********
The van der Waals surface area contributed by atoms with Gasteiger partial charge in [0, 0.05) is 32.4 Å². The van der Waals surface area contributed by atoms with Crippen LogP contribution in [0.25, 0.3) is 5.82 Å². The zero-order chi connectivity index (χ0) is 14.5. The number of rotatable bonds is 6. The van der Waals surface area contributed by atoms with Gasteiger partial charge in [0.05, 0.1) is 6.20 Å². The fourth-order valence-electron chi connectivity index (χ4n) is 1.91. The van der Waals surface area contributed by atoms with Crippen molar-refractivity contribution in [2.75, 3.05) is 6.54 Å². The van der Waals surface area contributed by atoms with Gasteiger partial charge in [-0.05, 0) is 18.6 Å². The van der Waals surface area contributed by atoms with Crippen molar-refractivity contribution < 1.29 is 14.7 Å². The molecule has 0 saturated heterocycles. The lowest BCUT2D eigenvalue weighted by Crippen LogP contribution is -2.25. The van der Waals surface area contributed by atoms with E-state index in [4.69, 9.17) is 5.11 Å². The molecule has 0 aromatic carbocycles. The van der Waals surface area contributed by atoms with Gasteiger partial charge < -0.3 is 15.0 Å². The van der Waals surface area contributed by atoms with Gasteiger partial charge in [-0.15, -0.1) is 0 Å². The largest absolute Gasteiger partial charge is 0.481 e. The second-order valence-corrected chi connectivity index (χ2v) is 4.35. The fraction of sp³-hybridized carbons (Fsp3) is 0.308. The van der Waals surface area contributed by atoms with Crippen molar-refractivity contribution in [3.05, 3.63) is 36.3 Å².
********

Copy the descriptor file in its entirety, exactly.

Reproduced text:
The van der Waals surface area contributed by atoms with Gasteiger partial charge in [0, 0.05) is 32.4 Å². The van der Waals surface area contributed by atoms with Crippen LogP contribution in [0.25, 0.3) is 5.82 Å². The zero-order chi connectivity index (χ0) is 14.5. The number of rotatable bonds is 6. The van der Waals surface area contributed by atoms with Gasteiger partial charge in [0.05, 0.1) is 6.20 Å². The fourth-order valence-electron chi connectivity index (χ4n) is 1.91. The van der Waals surface area contributed by atoms with Crippen molar-refractivity contribution in [2.75, 3.05) is 6.54 Å². The van der Waals surface area contributed by atoms with Gasteiger partial charge in [-0.05, 0) is 18.6 Å². The van der Waals surface area contributed by atoms with Crippen molar-refractivity contribution < 1.29 is 14.7 Å². The molecule has 0 saturated heterocycles. The lowest BCUT2D eigenvalue weighted by Crippen LogP contribution is -2.25. The van der Waals surface area contributed by atoms with E-state index in [4.69, 9.17) is 5.11 Å². The molecule has 0 aromatic carbocycles. The van der Waals surface area contributed by atoms with Gasteiger partial charge < -0.3 is 15.0 Å². The van der Waals surface area contributed by atoms with Gasteiger partial charge in [-0.15, -0.1) is 0 Å². The largest absolute Gasteiger partial charge is 0.481 e. The second-order valence-corrected chi connectivity index (χ2v) is 4.35. The fraction of sp³-hybridized carbons (Fsp3) is 0.308. The van der Waals surface area contributed by atoms with Crippen molar-refractivity contribution in [3.05, 3.63) is 36.3 Å².